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Re: PS: Probability [#permalink]
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18 Sep 2008, 13:19
Quote: (w/10)*((w1)/9) = (w^2w)/90 > 1/2, so the question is asking us whether w^2w>45>because (1/2)*90 = 45 Quote: Amitdgr... let me attempt to elaborate here: Tarek's formula is just the words from the stem as an equation.. for example From 1, say 6/10 are female... this means that when the first person is selceted the prob. is 6/10 (thus x/10) , when the next person is selceted, the prob. of Female becomes 5/9 (hence x1/9), the total probability is 6/10 * 5/9 = 1/3 where (w/10)*((w1)/9) = (w^2w)/90 is equal to (6/10)*((61)/9) = 30/90



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Re: Zumit DS 009 [#permalink]
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19 Oct 2008, 00:06
My answer is E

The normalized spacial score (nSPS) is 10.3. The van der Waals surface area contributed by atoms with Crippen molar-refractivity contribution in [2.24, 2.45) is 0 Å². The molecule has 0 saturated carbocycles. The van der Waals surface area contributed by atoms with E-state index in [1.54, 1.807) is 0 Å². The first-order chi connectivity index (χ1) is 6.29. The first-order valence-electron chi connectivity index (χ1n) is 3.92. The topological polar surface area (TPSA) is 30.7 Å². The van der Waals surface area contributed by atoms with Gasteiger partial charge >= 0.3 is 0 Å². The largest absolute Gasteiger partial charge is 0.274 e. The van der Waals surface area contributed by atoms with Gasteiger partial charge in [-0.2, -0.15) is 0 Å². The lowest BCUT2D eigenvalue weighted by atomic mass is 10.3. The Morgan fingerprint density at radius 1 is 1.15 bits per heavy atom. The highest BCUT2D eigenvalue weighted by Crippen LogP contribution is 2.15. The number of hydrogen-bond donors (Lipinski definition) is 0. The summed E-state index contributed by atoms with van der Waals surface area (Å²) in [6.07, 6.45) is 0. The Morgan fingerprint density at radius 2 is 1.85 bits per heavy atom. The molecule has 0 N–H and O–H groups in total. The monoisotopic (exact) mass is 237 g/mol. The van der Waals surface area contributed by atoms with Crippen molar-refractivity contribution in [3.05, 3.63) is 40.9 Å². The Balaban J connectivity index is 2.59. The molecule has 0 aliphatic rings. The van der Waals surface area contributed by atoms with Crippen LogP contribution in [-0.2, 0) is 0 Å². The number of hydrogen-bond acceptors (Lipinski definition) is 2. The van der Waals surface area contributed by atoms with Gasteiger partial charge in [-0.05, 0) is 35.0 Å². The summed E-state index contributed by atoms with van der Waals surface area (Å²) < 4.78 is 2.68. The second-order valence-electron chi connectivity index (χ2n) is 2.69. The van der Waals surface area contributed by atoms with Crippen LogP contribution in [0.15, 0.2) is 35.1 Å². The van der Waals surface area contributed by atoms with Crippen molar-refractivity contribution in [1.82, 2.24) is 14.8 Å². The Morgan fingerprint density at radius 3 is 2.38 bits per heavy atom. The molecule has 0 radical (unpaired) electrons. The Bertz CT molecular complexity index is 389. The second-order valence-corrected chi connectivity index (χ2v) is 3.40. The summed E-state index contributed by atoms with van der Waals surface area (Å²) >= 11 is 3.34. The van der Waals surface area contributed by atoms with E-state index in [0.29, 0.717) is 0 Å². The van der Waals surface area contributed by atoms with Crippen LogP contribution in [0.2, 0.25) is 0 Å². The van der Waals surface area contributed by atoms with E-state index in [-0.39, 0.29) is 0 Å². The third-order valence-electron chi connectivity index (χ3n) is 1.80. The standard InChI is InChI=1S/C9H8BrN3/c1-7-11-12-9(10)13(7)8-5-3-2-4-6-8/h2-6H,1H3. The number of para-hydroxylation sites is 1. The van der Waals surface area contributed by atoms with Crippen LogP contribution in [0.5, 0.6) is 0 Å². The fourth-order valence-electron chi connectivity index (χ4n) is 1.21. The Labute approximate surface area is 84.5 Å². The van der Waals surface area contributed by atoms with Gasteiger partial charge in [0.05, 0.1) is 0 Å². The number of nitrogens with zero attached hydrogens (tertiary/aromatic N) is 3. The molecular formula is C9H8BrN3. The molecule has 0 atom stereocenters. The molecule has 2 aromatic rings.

lets say there are 3 men and 7 woman
the chance for 2 men is 3/10*2/9=6/90 <1/10
the chance for 2 woman is 7/10*6/9 = 42/90=p.....p < 1/2
lets say thre are 2 men and 8 woman
the chance for 2 men is 2/10*1/9=2/90= <1/10
the chance for 2 woman is 8/10*7/9 = 56/90=p ..... p > 1/2
so must be E



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Re: Zumit DS 009 [#permalink]
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19 Oct 2008, 00:33
dancinggeometry wrote: If 2 different representatives are to be selected at random from a group of 10 employees and if P is the probability that both representatives selected will be women, is P > 1/2 ?
(1) More than 1/2 of the 10 employees are women. (2) The probability that both representatives selected will be men is less than 1/10 IMO D 1)INSUFFI ,say women=5 then 5*4/10*9 <1/2 when women=8 then p>1/2 2)INSUFFI thouh im not able to put down he calculation IMO E
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Re: still prob [#permalink]
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23 Mar 2009, 12:39